Isolating scripts on a page

A simple and effective technique for isolating script contexts within a page

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Recently I had multiple projects where I needed some kind of widget-like code to be injected into different pages. I came up with multiple solutions, but they were flawed one way or another. The trivial solution would be to write a js file and inject it to the target page, just like most libraries work. This comes with almost no technical problems, but I soon found out that host pages tend to redefine basic objects, making even vanilla js unreliable and it makes the whole widget unreliable.

The other extreme solution would be to put everything into an IFrame as it would properly sandbox the code and the visuals. This approach would fall short in two aspects:

  • The visuals needs to comply with the rest of the page
  • The widget area is non rectangular

For the first point, there is a long forgotten initiative called seamless IFrame, but browsers already deserted it. And the other point is even more hopeless. So I needed to find some other way to achieve it.


My solution is to incorporate an IFrame to isolate the scripts but otherwise use the original DOM to display the contents. This reduces the IFrame to a simple container of scripts, and there is no need to display it.

Inserting the IFrame

The first problem is to insert the code into an IFrame. The easy solution would be to simply add a new HTML file to the server and reference it, but I wanted a simply copy-pasteable and self-contained piece of code. There is an attribute called srcdoc, but it is not completely supported. Luckily it can be achieved with Javascript, with a little hack. It turned out that inserting a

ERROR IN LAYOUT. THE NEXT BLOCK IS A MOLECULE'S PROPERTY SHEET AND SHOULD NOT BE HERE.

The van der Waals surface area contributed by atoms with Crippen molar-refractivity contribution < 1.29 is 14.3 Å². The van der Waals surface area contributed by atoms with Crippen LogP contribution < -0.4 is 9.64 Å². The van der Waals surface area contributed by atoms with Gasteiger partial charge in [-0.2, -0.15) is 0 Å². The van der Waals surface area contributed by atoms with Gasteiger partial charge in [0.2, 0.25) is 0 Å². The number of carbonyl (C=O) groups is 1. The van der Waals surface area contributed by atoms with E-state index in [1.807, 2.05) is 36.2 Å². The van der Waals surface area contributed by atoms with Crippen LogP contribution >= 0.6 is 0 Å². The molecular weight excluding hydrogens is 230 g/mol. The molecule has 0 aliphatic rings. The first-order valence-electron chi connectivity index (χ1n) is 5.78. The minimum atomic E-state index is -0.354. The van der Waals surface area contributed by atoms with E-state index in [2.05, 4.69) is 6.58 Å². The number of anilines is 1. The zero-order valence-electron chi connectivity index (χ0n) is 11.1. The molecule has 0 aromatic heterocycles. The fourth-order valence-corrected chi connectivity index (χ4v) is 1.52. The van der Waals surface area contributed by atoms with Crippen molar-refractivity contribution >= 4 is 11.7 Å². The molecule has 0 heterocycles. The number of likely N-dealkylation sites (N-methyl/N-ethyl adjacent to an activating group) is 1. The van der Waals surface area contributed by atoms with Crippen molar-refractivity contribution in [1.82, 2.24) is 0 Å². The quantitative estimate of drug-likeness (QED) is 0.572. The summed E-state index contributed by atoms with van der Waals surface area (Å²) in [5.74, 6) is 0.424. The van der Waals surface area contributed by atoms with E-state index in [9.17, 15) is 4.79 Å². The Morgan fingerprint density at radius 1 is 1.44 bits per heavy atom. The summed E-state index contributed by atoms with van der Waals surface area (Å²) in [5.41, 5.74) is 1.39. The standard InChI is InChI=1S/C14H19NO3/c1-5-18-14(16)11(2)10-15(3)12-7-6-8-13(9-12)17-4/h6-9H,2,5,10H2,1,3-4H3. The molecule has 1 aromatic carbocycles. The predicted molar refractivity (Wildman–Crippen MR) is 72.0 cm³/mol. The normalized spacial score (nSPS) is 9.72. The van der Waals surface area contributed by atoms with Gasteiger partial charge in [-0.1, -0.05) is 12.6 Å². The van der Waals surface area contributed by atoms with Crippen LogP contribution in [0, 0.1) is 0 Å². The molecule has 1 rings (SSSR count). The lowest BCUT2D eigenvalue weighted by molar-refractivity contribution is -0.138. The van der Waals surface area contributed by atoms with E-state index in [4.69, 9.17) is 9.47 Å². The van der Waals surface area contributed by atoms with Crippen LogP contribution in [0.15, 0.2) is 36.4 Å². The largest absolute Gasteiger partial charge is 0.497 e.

<script id="template" type="x-tmpl">
		<script src='injected.js'>&lt;/script>

And it makes the IFrame insertion to this:

(function() {

	function initIFrame(){
		var iframe = document.createElement('iframe');
		var html = document.querySelector("#template").innerHTML.replace(/&lt;/g, '<'); = "hidden"; = "1px"; = "1px"; = "absolute"; = "0"; = "0";
	window.onload = (function(pre){
		return function(){
			pre && pre.apply(this,arguments);


This makes the injected.js script to be inserted to the page, has access to the parent window, and as an added bonus it works cross-domain too.

Accessing the parent frame

For a simple example, let’s kick off a simple AngularJs app! First, the required library script needs to be inserted to the template:

<script src=''>&lt;/script>

And the HTML:

	<div ng-controller="MyController">

The last thing is to define the controller and bootstrap the app:

angular.module('myApp', [])
    .controller('MyController', ['$scope', function ($scope) {
        $scope.welcome = 'Hello World!';

angular.element(window.parent.document).ready(function() {
    angular.bootstrap(window.parent.document, ['myApp']);

Visiting with a browser we can not tell that it is not a regular Angular app, but it’s code is fully isolated from the rest of the page.

Templating from the host

Oftentimes the host page would want to customize the appearances with custom templates. This makes the logic fully isolated, while retains the ability to alter the visuals. As the IFrame can access the host, it is just a matter of parameter passing. This is most easily done at the IFrame template part:

.directive('greeter', function() {
        return {
            template: window.parent.document.querySelector('#'+window.greeterTemplateId).innerHTML

Restricting CSS

One of the advantages of this method is that it allows the visuals to be the same as the host. Sometimes it is not wanted, and the content should refrain from inherit styling. There are many css reset libraries, and there is an interesting library to provide style resetting called cleanslate.


This tutorial should give a good overview and a basis for a solution that is likely to work in a wide variety of use cases. If you’d prefer a more drop-in solution, then there is a project called sandie for this purpose.

Using isolation techniques should be used scarcely as it prevents script reuse. If you have a page with a lots of parts each loading the same libraries makes it sluggish and bulky. That said, there are valid use cases when it comes handy.

04 August 2015

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